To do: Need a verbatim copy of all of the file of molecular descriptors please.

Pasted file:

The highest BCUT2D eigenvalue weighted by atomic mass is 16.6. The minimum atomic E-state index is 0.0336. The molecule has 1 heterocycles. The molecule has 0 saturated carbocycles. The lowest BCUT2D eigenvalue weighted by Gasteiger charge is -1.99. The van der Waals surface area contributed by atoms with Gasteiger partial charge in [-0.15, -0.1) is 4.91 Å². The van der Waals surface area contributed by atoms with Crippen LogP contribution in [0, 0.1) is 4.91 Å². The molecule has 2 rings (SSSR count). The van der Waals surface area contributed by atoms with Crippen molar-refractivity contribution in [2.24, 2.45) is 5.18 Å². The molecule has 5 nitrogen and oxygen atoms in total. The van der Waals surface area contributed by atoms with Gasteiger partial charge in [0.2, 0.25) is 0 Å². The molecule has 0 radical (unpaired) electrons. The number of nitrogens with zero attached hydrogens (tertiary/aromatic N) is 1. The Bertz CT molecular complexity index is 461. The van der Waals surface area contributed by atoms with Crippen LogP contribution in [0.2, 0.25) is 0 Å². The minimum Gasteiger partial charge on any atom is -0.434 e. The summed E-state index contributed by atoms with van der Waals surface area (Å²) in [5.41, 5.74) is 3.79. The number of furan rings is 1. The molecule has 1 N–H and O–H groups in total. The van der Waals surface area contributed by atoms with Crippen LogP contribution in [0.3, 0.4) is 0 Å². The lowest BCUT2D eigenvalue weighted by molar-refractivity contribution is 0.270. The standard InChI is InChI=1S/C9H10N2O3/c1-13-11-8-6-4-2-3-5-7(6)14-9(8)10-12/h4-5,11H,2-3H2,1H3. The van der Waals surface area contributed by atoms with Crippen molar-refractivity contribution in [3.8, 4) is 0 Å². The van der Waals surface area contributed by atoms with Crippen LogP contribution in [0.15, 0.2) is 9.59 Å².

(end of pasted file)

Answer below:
The highest BCUT2D eigenvalue weighted by atomic mass is 16.6. The minimum atomic E-state index is 0.0336. The molecule has 1 heterocycles. The molecule has 0 saturated carbocycles. The lowest BCUT2D eigenvalue weighted by Gasteiger charge is -1.99. The van der Waals surface area contributed by atoms with Gasteiger partial charge in [-0.15, -0.1) is 4.91 Å². The van der Waals surface area contributed by atoms with Crippen LogP contribution in [0, 0.1) is 4.91 Å². The molecule has 2 rings (SSSR count). The van der Waals surface area contributed by atoms with Crippen molar-refractivity contribution in [2.24, 2.45) is 5.18 Å². The molecule has 5 nitrogen and oxygen atoms in total. The van der Waals surface area contributed by atoms with Gasteiger partial charge in [0.2, 0.25) is 0 Å². The molecule has 0 radical (unpaired) electrons. The number of nitrogens with zero attached hydrogens (tertiary/aromatic N) is 1. The Bertz CT molecular complexity index is 461. The van der Waals surface area contributed by atoms with Crippen LogP contribution in [0.2, 0.25) is 0 Å². The minimum Gasteiger partial charge on any atom is -0.434 e. The summed E-state index contributed by atoms with van der Waals surface area (Å²) in [5.41, 5.74) is 3.79. The number of furan rings is 1. The molecule has 1 N–H and O–H groups in total. The van der Waals surface area contributed by atoms with Crippen LogP contribution in [0.3, 0.4) is 0 Å². The lowest BCUT2D eigenvalue weighted by molar-refractivity contribution is 0.270. The standard InChI is InChI=1S/C9H10N2O3/c1-13-11-8-6-4-2-3-5-7(6)14-9(8)10-12/h4-5,11H,2-3H2,1H3. The van der Waals surface area contributed by atoms with Crippen molar-refractivity contribution in [3.8, 4) is 0 Å². The van der Waals surface area contributed by atoms with Crippen LogP contribution in [0.15, 0.2) is 9.59 Å².